08/11/2011 3:28PM

Arlington: Spencer far better prepared for Million than he was in 2004

Tod Marks
Cape Blanco was impressive winning last month's Man o' War, but has had to travel back and forth from Ireland twice this summer.

ARLINGTON HEIGHTS, Ill. – The English jockey Jamie Spencer flew under the radar last summer when he returned to Arlington Park for the first time since 2004. Spencer rode Wigmore Hall to a second-place finish in the Secretariat Stakes, but Paddy O’Prado was the story of that race, and Spencer generally escaped attention.

On Saturday, Spencer rides Cape Blanco as the likely favorite in the Arlington Million, a circumstance that will bring racing fans – if not Spencer himself – back to the 2004 Million. That was the year that Spencer, then 24, was the first-call rider for trainer Aidan O’Brien, and that was the year that Spencer found himself disqualified to fourth for interference after crossing the wire first aboard Powerscourt. The nature of the DQ – Powerscourt seemed clearly best in the race, causing trouble behind him while drifting in after making the lead in the stretch – led to widespread criticism of Spencer, who did little to earn redemption in the eyes of American racing fans when he made an apparently premature move on the same horse in the Breeders’ Cup Turf that fall. To make matters worse, Spencer was back home the next summer when Powerscourt proved much the best in the 2005 Million.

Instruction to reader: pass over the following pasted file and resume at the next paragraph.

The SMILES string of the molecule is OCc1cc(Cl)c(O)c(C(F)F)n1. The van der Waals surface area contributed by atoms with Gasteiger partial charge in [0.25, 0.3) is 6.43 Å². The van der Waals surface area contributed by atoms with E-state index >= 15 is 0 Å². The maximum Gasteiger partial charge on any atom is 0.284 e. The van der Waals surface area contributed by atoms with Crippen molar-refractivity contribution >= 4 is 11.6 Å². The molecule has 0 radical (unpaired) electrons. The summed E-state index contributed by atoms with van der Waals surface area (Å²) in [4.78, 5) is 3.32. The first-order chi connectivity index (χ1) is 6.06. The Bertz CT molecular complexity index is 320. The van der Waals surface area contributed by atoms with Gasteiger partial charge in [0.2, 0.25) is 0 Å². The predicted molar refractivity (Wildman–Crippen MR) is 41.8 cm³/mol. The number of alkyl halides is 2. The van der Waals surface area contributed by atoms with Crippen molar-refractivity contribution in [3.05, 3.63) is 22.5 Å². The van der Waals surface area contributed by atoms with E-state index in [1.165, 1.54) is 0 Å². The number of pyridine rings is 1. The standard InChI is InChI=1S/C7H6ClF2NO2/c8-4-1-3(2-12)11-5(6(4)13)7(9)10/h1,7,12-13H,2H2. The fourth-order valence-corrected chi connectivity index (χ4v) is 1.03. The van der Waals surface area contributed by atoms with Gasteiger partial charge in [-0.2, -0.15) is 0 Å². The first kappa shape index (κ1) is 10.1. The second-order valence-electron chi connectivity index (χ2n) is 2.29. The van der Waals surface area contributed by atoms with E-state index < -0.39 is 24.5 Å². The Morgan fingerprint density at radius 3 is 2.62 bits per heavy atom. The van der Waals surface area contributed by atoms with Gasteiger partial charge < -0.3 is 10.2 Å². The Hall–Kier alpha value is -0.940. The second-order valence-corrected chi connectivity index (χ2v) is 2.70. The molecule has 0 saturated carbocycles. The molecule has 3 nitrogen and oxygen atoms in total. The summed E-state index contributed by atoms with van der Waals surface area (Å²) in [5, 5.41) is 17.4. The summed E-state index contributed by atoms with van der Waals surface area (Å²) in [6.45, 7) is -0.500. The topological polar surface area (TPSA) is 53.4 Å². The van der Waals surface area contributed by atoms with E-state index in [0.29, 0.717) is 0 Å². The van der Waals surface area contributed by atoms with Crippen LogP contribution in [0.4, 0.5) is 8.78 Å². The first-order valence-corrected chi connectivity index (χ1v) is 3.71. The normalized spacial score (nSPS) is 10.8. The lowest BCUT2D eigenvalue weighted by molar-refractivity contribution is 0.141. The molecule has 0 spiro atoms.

By then, Spencer had decided to leave his position with O’Brien’s stable, a position that Spencer, the youngest rider of an English Classic winner at 17, said he was ill-prepared to handle.

“I don’t think I was up to it,” Spencer said in a recent profile in England’s Racing Post. “I felt I was living a lie. I never thought I was as good as people said I was, and without self-belief you have no belief at all.”

Even without a single powerful backer, Spencer has managed to retain his position among the European riding elite. He gave up the mount on Wigmore Hall in the Million to ride Cape Blanco, two of whose owners, Jim and Fitri Hay of Dubai, make a point of using Spencer in big races. And there was nothing suspect about Spencer’s performance last month, when he rode Cape Blanco in the Man o’ War Stakes at Belmont. Cape Blanco got away smoothly, tracked the pace of Mission Approved, took over under confident handling in midstretch and easily held clear Gio Ponti’s late run. It was Spencer’s first win in 28 rides in the United States. Victory number two, in Saturday’s Million, probably would go a long way toward erasing painful memories.